In a political climate fraught with partisanship, rare instances of bipartisanship and even unanimity can be welcome events.  For labor professionals on the management side, the NLRB’s June 9, 2021 decision in Professional Transportation, Inc. is likely to be doubly welcome, as the NLRB unanimously held that a union’s solicitation of mail ballots constitutes objectionable conduct in a Board election.

In particular, the evidence in the case was that union representatives had called Company employees and asked several questions.  The question the NLRB focused on, however, was whether the employees needed help in getting the ballot “sent back,” which a reasonable employee could understand was an offer to “collect the ballot in order to mail it.”

The NLRB unanimously held that soliciting the employee in this manner was objectionable conduct and could be enough to set aside the election.  First, solicitation of mail ballots often involves direct disregard for voting instructions (voting instructions require that a voter not allow anyone else to handle his/her ballot).  These instructions, the NLRB explained, maintain the integrity of mail-ballot elections by protecting the secrecy of everyone’s ballot and reassuring all parties that the NLRB is in charge of the election process–not the union.  Second, the NLRB noted that solicitation suggests to employees that the soliciting party (in this case, the union) is officially involved in running the election, which is the NLRB’s job.

Despite the unanimity of this part of the decision, the NLRB did split with respect to when solicitation would be enough to set aside an election.  The majority, composed of Chairman McFerran (D), Member Kaplan (R), and Member Ring (R), held that an election would be set aside based on such conduct if the ballot solicitation affected a “determinative number of votes” – that is, enough votes to have had an effect on the election.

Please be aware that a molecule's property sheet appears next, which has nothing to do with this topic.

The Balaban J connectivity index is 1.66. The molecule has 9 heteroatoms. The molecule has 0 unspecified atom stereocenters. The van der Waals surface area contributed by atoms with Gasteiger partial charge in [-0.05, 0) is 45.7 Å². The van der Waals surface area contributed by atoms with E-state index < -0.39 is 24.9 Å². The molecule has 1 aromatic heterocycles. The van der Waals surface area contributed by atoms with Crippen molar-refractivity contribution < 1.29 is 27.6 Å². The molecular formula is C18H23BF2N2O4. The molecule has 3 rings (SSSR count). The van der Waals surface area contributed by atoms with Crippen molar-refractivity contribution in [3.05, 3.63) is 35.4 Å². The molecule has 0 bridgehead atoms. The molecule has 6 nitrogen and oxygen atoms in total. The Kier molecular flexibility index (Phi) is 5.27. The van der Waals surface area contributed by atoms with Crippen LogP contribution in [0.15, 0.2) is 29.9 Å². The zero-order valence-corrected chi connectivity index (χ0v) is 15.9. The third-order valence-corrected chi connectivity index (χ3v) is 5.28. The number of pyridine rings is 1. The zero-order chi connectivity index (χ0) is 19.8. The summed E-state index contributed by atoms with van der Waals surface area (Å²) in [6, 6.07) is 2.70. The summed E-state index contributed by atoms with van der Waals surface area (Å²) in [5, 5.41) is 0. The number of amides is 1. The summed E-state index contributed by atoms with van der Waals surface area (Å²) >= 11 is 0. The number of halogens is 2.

Dissenting in part, Member Emmanuel (R) took a stricter position.  He would have held that elections should be set aside whenever a party has solicited mail ballots, regardless of potential impact on the election.

Applying the new rule to the facts in the case, the NLRB declined to set aside the election results.  There was only evidence that solicitations affected, at most, two voters.  The union won the election by at least 10 votes.  Therefore, the NLRB reasoned, the improper union conduct would not have been enough to change the results of the election.  The NLRB noted that the employer did not allege that the news of ballot solicitation had been widely disseminated in the bargaining unit or that the union had engaged in a “pattern and practice” of soliciting ballots.

Given the dramatically increased use of mail ballot elections at the NLRB during the course of the Covid-19 pandemic, the decision will be a critical one for labor professionals on both the union and management sides.  Parties to such elections should be mindful of the new rules, particularly when it comes to handling of the mail-in voting period.